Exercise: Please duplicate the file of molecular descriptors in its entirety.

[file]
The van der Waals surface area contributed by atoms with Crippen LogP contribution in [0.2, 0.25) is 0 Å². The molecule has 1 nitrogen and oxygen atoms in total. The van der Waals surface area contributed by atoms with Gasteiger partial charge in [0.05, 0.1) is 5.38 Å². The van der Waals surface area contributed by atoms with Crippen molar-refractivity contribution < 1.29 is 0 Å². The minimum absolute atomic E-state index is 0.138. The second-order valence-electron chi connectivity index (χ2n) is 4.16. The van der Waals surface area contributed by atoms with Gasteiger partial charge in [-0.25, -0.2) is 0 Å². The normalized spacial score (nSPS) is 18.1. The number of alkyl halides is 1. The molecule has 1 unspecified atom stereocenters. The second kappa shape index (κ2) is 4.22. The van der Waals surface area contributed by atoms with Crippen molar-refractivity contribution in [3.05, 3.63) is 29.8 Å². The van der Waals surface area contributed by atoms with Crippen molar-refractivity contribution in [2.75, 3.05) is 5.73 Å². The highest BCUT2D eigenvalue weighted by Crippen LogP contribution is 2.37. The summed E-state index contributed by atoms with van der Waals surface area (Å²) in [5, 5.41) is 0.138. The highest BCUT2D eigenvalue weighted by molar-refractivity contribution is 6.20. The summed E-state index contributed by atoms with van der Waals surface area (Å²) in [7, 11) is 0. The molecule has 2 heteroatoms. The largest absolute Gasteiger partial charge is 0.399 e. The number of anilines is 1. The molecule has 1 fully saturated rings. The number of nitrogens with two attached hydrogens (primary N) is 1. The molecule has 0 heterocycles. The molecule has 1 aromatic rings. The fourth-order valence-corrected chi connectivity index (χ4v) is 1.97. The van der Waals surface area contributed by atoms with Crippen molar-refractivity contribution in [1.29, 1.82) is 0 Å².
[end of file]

The van der Waals surface area contributed by atoms with Crippen LogP contribution in [0.2, 0.25) is 0 Å². The molecule has 1 nitrogen and oxygen atoms in total. The van der Waals surface area contributed by atoms with Gasteiger partial charge in [0.05, 0.1) is 5.38 Å². The van der Waals surface area contributed by atoms with Crippen molar-refractivity contribution < 1.29 is 0 Å². The minimum absolute atomic E-state index is 0.138. The second-order valence-electron chi connectivity index (χ2n) is 4.16. The van der Waals surface area contributed by atoms with Gasteiger partial charge in [-0.25, -0.2) is 0 Å². The normalized spacial score (nSPS) is 18.1. The number of alkyl halides is 1. The molecule has 1 unspecified atom stereocenters. The second kappa shape index (κ2) is 4.22. The van der Waals surface area contributed by atoms with Crippen molar-refractivity contribution in [3.05, 3.63) is 29.8 Å². The van der Waals surface area contributed by atoms with Crippen molar-refractivity contribution in [2.75, 3.05) is 5.73 Å². The highest BCUT2D eigenvalue weighted by Crippen LogP contribution is 2.37. The summed E-state index contributed by atoms with van der Waals surface area (Å²) in [5, 5.41) is 0.138. The highest BCUT2D eigenvalue weighted by molar-refractivity contribution is 6.20. The summed E-state index contributed by atoms with van der Waals surface area (Å²) in [7, 11) is 0. The molecule has 2 heteroatoms. The largest absolute Gasteiger partial charge is 0.399 e. The number of anilines is 1. The molecule has 1 fully saturated rings. The number of nitrogens with two attached hydrogens (primary N) is 1. The molecule has 0 heterocycles. The molecule has 1 aromatic rings. The fourth-order valence-corrected chi connectivity index (χ4v) is 1.97. The van der Waals surface area contributed by atoms with Crippen molar-refractivity contribution in [1.29, 1.82) is 0 Å².